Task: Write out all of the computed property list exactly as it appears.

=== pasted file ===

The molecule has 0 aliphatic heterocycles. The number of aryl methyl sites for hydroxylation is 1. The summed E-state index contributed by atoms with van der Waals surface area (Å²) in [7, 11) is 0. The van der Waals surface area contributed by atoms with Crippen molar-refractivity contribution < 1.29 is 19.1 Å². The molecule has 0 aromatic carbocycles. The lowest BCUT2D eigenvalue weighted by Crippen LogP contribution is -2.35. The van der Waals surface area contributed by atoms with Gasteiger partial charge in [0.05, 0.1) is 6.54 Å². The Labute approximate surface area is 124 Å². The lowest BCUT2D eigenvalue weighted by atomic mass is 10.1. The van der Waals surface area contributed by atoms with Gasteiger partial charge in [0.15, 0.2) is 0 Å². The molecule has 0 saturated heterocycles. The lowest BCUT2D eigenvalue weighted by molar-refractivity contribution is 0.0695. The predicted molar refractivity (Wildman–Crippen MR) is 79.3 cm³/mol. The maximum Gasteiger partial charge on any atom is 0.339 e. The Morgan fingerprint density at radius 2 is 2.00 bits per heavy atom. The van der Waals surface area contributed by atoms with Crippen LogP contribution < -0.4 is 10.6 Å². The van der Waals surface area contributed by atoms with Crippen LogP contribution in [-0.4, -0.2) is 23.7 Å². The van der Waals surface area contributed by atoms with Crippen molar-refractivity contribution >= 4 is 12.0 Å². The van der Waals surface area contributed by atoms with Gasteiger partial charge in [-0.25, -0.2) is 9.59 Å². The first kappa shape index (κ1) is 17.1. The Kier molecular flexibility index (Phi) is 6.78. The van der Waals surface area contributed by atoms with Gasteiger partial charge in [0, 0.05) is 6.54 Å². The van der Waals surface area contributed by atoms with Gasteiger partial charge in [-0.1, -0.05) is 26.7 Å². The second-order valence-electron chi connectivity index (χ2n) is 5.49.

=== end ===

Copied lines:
The molecule has 0 aliphatic heterocycles. The number of aryl methyl sites for hydroxylation is 1. The summed E-state index contributed by atoms with van der Waals surface area (Å²) in [7, 11) is 0. The van der Waals surface area contributed by atoms with Crippen molar-refractivity contribution < 1.29 is 19.1 Å². The molecule has 0 aromatic carbocycles. The lowest BCUT2D eigenvalue weighted by Crippen LogP contribution is -2.35. The van der Waals surface area contributed by atoms with Gasteiger partial charge in [0.05, 0.1) is 6.54 Å². The Labute approximate surface area is 124 Å². The lowest BCUT2D eigenvalue weighted by atomic mass is 10.1. The van der Waals surface area contributed by atoms with Gasteiger partial charge in [0.15, 0.2) is 0 Å². The molecule has 0 saturated heterocycles. The lowest BCUT2D eigenvalue weighted by molar-refractivity contribution is 0.0695. The predicted molar refractivity (Wildman–Crippen MR) is 79.3 cm³/mol. The maximum Gasteiger partial charge on any atom is 0.339 e. The Morgan fingerprint density at radius 2 is 2.00 bits per heavy atom. The van der Waals surface area contributed by atoms with Crippen LogP contribution < -0.4 is 10.6 Å². The van der Waals surface area contributed by atoms with Crippen LogP contribution in [-0.4, -0.2) is 23.7 Å². The van der Waals surface area contributed by atoms with Crippen molar-refractivity contribution >= 4 is 12.0 Å². The van der Waals surface area contributed by atoms with Gasteiger partial charge in [-0.25, -0.2) is 9.59 Å². The first kappa shape index (κ1) is 17.1. The Kier molecular flexibility index (Phi) is 6.78. The van der Waals surface area contributed by atoms with Gasteiger partial charge in [0, 0.05) is 6.54 Å². The van der Waals surface area contributed by atoms with Gasteiger partial charge in [-0.1, -0.05) is 26.7 Å². The second-order valence-electron chi connectivity index (χ2n) is 5.49.